Waiting it out is not an option. Delaying the exit from Russia only absolves current top managers of responsibility while accumulating risks for the future.


Inevitable Departure


Even if the moral aspect and reputation damage are disregarded, maintaining Russian business is a potential risk. Investors could lose their assets in Russia at any moment. In April 2023, Russian President Vladimir Putin issued a decree that allows for the transfer of foreign companies’ assets to temporary management by Rosimushchestvo, which is tantamount to nationalisation. The first to be affected by this mechanism were the Russian assets of the Finnish energy company Fortum.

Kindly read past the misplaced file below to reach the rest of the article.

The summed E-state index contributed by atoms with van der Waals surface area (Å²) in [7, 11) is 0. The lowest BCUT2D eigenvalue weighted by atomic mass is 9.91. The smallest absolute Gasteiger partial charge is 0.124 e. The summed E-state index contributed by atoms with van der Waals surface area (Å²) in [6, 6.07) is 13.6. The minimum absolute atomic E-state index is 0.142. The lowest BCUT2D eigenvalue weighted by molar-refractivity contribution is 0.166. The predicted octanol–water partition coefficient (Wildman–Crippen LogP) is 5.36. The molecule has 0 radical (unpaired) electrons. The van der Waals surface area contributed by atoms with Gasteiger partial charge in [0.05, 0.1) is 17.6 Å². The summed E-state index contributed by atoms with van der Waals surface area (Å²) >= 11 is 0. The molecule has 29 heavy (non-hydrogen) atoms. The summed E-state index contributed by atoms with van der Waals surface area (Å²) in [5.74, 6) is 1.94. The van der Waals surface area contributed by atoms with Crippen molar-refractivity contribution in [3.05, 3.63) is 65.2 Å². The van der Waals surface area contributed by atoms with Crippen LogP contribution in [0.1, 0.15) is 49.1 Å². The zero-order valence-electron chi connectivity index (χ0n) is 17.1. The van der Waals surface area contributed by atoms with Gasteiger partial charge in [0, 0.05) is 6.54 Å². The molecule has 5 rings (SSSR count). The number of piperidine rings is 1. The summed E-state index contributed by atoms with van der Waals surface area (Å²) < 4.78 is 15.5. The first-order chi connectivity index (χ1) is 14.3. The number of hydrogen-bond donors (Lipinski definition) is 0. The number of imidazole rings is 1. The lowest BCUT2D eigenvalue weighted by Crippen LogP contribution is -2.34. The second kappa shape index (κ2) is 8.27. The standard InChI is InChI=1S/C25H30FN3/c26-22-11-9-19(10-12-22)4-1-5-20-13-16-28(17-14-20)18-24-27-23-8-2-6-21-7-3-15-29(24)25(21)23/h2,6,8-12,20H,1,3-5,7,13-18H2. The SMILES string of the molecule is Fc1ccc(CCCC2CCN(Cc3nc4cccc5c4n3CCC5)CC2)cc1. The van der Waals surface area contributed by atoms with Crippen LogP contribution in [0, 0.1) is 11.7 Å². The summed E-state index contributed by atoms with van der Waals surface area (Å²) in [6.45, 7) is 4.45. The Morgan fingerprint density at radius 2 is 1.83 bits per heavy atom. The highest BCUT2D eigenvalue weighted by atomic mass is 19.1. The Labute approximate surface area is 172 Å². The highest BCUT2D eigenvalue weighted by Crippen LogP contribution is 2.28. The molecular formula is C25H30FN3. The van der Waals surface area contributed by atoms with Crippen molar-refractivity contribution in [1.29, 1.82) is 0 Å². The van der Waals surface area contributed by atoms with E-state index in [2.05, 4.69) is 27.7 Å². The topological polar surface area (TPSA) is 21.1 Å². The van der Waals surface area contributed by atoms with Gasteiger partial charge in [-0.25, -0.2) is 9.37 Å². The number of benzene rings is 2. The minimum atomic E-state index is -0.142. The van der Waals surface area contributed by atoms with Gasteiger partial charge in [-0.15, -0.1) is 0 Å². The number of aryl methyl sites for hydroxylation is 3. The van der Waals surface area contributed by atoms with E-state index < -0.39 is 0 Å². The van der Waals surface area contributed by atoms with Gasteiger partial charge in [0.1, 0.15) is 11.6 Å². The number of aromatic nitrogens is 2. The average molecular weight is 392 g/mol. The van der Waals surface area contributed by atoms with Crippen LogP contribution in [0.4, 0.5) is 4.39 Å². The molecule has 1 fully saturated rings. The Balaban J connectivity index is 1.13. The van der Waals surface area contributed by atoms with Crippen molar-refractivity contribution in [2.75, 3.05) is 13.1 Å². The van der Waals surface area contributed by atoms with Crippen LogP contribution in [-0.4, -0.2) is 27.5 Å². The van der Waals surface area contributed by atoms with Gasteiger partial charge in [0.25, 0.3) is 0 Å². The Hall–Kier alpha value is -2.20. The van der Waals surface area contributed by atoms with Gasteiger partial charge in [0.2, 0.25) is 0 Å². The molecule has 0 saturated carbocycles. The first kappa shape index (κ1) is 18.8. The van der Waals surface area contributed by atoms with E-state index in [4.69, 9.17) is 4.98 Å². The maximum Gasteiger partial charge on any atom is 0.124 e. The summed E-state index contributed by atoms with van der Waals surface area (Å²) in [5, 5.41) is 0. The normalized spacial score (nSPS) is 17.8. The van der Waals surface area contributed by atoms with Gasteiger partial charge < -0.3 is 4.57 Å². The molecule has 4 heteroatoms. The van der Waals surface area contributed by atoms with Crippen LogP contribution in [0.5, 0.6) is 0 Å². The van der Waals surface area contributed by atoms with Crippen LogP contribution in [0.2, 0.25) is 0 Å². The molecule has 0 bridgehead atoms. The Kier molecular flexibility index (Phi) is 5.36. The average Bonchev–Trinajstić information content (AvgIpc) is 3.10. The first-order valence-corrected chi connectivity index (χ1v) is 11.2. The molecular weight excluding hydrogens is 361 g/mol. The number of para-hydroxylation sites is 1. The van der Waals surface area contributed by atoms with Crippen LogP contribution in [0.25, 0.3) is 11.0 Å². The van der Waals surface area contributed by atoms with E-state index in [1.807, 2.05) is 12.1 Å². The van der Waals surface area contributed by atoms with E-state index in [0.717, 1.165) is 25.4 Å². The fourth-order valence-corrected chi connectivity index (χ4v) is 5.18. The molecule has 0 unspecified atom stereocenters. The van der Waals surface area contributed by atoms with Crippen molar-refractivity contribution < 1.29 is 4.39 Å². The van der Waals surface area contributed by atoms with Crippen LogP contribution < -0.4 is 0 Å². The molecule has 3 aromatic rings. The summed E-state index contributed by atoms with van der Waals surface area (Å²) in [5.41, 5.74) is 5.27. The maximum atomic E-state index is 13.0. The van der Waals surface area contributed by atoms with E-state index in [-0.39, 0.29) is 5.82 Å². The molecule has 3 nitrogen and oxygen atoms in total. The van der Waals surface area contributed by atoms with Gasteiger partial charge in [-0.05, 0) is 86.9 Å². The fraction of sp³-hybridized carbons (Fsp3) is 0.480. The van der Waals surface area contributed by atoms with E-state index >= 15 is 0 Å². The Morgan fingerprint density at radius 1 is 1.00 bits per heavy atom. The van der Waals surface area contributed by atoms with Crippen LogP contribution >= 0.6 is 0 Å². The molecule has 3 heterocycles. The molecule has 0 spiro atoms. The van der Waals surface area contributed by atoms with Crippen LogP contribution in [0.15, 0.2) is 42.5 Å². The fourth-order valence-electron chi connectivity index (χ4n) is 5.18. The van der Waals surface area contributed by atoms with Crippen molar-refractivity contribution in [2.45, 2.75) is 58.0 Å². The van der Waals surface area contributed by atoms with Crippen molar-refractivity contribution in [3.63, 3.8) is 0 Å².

In response to the actions of the G7, the nationalisation of Western assets in Russia is likely to intensify. It is worth noting that the bloc countries are not only tightening sanctions against Russia but are also ready to transfer funds from frozen Russian assets to Ukraine.


Russia is threatening foreign investors with the notion that they are unlikely to recover the $83 billion invested in the Russian economy.


This is another signal to Western businesses that leaving the Russian market is inevitable. The losses of multinationals from their forced exit from Russia during 2022-2023 have already amounted to $107 billion. And this figure will only grow.


The question is how much more can be added to this figure due to reputational issues and direct penalties for financing Russia’s aggressive war against Ukraine. And the Kremlin has already sent signals that it will confiscate the assets of Western private companies in Russia in response to the use of frozen Russian state assets in Europe, Canada, and the USA for Ukraine's benefit.